What Should One Michelin Star Get You?
We very seldom eat in Michelin starred restaurants. Never before have we eaten in one as part of a group of 18 Americans, 8 of whom were teenagers. And double never for a starred restaurant with an under-table canine finger licker. Don’t get me wrong – the dog was one of the highlights of the meal.
It was gorgeous at our chosen spot near Avignon, beautiful grounds, huge old trees, trickling fountains, and the best bathrooms I’ve ever seen in France.
It was also a day hot enough to melt the butter on your plate. And when butter melts, so do I, so perhaps I was feeling a touch snarky. Our helpful server, himself as melted as the rest of the staff, said that it was at least 35° C, which is 95°F. So there you have it: hotter than hell, a giant group of foreigners including a sizeable youth contingent, and a reservation made too late to allow the kitchen enough time to prepare for us.
My meal started with this melon and ham salad. It was a decent melon, with some crispy ham that might have been crisped on another day, since it had a very faintly rancid flavor and aroma. I see from the picture that there was some sort of dressing on the salad, but I don’t remember tasting it.
Others in our group started with the soup. I think there’s a law that says starred restaurants have to serve something featuring foam, and so here’s a carrot soup with some shellfish swimming under the froth. The best thing about this soup was the beautiful spoon. I mean, the soup was okay too, in a carrot-watery way, but the spoon was really nice. Actually all of their silverware was quite beautiful.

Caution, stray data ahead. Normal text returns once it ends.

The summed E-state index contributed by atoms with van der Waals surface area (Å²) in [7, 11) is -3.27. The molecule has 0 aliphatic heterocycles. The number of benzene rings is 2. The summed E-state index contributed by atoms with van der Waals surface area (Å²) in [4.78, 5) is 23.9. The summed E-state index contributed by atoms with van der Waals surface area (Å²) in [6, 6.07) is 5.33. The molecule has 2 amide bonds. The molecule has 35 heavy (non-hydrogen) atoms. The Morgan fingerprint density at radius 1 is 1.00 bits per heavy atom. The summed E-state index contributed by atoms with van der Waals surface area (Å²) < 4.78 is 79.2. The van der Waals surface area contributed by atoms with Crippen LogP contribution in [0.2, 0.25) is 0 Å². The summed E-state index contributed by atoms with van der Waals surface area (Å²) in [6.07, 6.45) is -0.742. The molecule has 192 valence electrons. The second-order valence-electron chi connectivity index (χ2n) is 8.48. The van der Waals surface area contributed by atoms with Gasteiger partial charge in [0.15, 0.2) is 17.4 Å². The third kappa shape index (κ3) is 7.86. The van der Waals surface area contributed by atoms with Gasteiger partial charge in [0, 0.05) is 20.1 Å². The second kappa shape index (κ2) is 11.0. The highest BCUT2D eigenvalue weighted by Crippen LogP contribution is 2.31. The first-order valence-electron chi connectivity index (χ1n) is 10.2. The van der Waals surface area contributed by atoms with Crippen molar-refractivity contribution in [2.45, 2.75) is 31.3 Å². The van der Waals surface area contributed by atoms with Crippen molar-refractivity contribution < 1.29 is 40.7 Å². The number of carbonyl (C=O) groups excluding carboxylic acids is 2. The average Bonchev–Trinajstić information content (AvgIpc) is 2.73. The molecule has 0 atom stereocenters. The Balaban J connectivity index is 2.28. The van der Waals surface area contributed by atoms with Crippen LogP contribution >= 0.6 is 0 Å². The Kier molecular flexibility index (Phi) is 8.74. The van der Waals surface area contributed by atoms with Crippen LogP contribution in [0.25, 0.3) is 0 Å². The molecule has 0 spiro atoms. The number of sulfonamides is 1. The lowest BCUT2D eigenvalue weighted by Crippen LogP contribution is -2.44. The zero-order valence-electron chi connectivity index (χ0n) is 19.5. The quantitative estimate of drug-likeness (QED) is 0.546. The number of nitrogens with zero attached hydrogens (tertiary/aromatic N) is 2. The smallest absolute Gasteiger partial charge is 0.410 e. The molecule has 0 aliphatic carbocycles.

This main course of tuna was a deconstructed Niçoise, and it too was okay. Nothing you wouldn’t whip up for yourself on a hot day, but nothing to complain about. Some of us got a delicious pork chop, but the kitchen didn’t have enough pork available, so most of us had the tuna. A pork chop like that doesn’t come from the neighborhood supermarché, so I’m sure that had we reserved earlier they would have stocked up so that more of us would have been able to choose the chop. It was probably our fault for not reserving well in advance, although we were practically the only customers for lunch, but still a lot of disappointed glances were cast by the tuna eaters in the direction of the porkers.
Some pretty raspberry ravioli in mint water, a far better choice than the underripe apricots in a tough pastry purse,
and the post-prandial mignardises brought the meal to a picturesque end. But I do have to say that they, like all the food, looked better than they tasted.
I’d be the first to agree that beauty in food is very important, and no doubt it counts toward getting a star. And I’ve already said that the circumstances of the day were somewhat sub-optimal. And it’s true that we chose the lunch menu at “only” 45 Euros a person, plus wine and coffee. Just for a little reality check, at today’s rate that’s $70.93 a person for lunch. Although with wine and coffee it really came to 55 Euros a person, or $86.69. Which, for a starred restaurant, is admittedly low. And the food was very photogenic. It’s also true that the restaurant was apparently more prepared for, and did suggest, that we all choose the menu at 78 Euros. Not to lean too hard on this point, but that’s $122.94 per person before drinks, which, alas, we ourselves were not prepared for, especially those of us with teenage mouths to feed.
But let it be said that the restaurant has a lovely lotus pond. And that we really enjoyed each other’s company, and the prettiness of the food and the grounds.
And that the resident dog thought the meal was peachy.
Me, I think it was a triumph of form over substance. All was correctly and prettily made, but nothing was exciting or even very interesting. There were no flavor surprises, and one day later I’m left with no clear flavor memories. It’s almost as if the food were created to be photographed rather than eaten. Not that it was all about the form. The servers, although there were only two choices for each course, arrived with trays full of dishes and had to ask each time who had ordered what, which I think is less than good form in a starred place.
But afterwards the kids, who had actually behaved better than the adults throughout the 3 1/2 hour meal, finally acted their age and were caught truly enjoying themselves for the first time that afternoon.
And I found myself feeling lucky not to be a Michelin inspector, wondering whether this restaurant really still deserves its star.